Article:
There are many ideas about the precise functioning of the human mind when it comes to violence and the committing of violent acts. An especially prevalent idea is that rather than being an intrinsic trait, the propensity for violence is a learned behavior that has complex interactions with the mind as a person works their way through life. While this theory is largely accepted, especially among humanist-leading psychologists and other mental health professionals with a focus on the inherent good of human beings, the complexities of such interactions are often unexplored, leading common sense and best guesses to dictate the causes of violent behavior in many cases. A piece of this puzzle of interactions was recently solved, however, by means of a study published in the journal Personal Relationships.
The study examined occurrences of violent thoughts, feelings, and behaviors among those exposed to domestic violence at an early age, as opposed to those without reports of such activity. The researchers found that people who had experienced violent episodes at a young age were more likely to experience such issues in the future, especially during their own marriages later on in life. The study further noted the ways in which men and women tended to behave in situations of domestic violence, suggesting that while men used violence as a message for women to back off, women in violent households and situations often exhibited the clingy behaviors which were frequently cited as catalyzing violent episodes.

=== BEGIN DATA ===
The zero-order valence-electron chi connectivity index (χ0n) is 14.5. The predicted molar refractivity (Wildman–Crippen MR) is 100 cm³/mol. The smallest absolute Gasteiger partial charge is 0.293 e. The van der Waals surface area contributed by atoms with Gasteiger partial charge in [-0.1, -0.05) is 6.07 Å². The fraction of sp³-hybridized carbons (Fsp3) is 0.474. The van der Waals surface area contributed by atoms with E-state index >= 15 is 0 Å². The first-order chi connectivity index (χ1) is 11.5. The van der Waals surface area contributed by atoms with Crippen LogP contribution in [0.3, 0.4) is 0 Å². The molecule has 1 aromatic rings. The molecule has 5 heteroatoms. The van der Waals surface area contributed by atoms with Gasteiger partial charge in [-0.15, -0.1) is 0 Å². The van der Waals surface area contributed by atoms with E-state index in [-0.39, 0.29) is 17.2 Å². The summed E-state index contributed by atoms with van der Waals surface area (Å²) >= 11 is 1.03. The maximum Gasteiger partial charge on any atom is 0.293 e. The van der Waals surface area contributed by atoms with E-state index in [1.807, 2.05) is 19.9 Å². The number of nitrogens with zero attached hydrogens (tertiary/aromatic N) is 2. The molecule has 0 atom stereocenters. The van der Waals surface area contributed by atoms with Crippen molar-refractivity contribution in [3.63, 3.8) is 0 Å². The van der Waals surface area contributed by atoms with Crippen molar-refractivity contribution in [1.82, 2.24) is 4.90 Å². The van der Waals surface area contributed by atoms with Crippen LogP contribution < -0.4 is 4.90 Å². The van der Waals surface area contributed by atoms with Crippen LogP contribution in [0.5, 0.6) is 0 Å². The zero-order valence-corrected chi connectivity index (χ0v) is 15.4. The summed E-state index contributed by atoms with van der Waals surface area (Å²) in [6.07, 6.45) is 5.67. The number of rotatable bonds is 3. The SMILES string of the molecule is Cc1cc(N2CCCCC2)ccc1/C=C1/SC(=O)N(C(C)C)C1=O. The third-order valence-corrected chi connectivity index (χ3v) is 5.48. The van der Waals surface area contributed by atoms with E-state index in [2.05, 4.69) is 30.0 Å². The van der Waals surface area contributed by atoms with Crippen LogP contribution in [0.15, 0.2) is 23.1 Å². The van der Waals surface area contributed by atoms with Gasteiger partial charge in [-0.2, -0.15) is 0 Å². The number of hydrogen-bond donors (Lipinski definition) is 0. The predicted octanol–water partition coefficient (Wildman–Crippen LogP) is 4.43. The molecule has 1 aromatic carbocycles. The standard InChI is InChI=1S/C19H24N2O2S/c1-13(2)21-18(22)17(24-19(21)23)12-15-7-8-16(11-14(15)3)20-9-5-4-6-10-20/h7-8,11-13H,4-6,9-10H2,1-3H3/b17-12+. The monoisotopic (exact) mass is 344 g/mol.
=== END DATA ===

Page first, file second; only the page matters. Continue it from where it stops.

Supporting the effort to create more effective intervention programs and resources for young people in violent environments, the study is a positive step forward for everyone who has suffered within the cold hands of domestic violence.
© Copyright 2009 by By Noah Rubinstein, LMFT, LMHC, therapist in Olympia, Washington. All Rights Reserved. Permission to publish granted to GoodTherapy.org.
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